“Scrutinize all my paths” and “trace out each of my footprints:” worse than Alexa, he thinks God is. And the thought that He still holds “the sins of my youth” against him? What a burden to bear! There are no recent sins of consequence, he thinks, but what if God still punishes those of long ago? You can see why people would welcome the Christian model that Jesus died to offset the penalty of sin inherited from Adam. All one need to is put faith in that arrangement and avoid repeating them, and they’re good. With this NT development, there is tangible proof that sins put behind us are forgiven.
Though, some still think that way, anyhow; guilt has a way of being tenacious. But they don’t have to, is the point, notwithstanding that the consequences of a past bad decision might not plague us. You’ll just have to man up and accept it, but that does not mean God is doing such as a punishment.
What if my dad still had it in for me for borrowing his Rambler—or was it mine by then?—and running it through snowbanks on a joyride with friends? The next morning when it wouldn’t start, he came out to help, popped the hood, and you couldn’t see the engine, so packed it was with snow under that hood! “This is a car—not a tractor!” he groused.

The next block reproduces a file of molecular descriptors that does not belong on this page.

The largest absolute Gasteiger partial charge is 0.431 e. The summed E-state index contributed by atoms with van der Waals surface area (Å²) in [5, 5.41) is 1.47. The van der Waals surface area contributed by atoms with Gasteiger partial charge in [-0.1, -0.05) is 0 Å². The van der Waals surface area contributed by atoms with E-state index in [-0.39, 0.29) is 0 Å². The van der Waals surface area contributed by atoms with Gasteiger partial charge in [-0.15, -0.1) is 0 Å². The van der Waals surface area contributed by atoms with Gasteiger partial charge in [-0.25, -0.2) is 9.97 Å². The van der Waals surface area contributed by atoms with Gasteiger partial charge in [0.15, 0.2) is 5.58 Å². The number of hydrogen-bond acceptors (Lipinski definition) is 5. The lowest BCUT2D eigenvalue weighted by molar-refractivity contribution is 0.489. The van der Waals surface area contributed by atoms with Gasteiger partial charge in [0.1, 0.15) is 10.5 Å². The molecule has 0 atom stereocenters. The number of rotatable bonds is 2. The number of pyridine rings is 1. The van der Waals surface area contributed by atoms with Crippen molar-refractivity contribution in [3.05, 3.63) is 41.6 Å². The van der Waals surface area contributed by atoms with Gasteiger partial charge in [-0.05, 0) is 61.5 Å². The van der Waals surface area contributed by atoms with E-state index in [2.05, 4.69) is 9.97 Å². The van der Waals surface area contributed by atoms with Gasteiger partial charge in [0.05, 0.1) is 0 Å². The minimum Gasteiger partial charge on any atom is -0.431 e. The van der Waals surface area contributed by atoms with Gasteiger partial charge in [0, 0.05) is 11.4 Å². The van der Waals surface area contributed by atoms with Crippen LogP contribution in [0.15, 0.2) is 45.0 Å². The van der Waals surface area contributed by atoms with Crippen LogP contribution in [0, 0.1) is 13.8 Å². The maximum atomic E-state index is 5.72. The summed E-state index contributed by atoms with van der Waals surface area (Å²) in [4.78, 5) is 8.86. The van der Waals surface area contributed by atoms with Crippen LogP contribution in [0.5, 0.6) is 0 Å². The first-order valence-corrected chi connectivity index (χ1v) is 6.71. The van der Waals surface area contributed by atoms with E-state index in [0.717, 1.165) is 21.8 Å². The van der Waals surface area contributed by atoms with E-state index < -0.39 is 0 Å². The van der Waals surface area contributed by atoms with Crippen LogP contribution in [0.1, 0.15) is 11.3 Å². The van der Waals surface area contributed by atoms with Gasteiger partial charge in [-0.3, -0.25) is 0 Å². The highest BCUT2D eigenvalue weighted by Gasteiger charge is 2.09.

Or what if I had run someone over on that drive while under the influence? Thank ‘Mothers Against Drunk Driving,’ which did not exist at the time, that such recklessness today is relatively rare, whereas it used to be common as bread. And if you ran someone over, it was, ‘Hey, what do you expect? Sorry, but I was drunk. You know how it is.’ Now, it would mean serious jail time, huge monetary fine, and loss of driving privilege—none of which would be punishment from God, but the consequences of bad actions. Fortunately, I didn’t run over anyone.
And if Job is filing a brief against God, it seems clear that his three associates will not be witnesses for the defense. Nor will they be for the prosecution, as they have repeatedly said wrong things about God. They’ll just serve as people in the gallery hurling catcalls. That’s why it would be best if they shut up:
If only you would keep absolutely silent, That would show wisdom on your part. Listen, please, to my arguments, And pay attention to the pleadings of my lips. Will you speak unjustly on God’s behalf, And will you speak deceitfully for him? Will you take his side, Will you try to plead the case of the true God? Would it turn out well if he examined you? Will you fool him as you would a mortal man? He will surely rebuke you If you secretly try to show favoritism. (13:5-10)
After all, what do they really have to contribute?
Your wise sayings are proverbs of ashes; Your defenses are as fragile as defenses of clay. Keep silent before me, so that I may speak. Then let whatever may come upon me come! (12-13)
The trouble with people who should shut up is that they seldom do.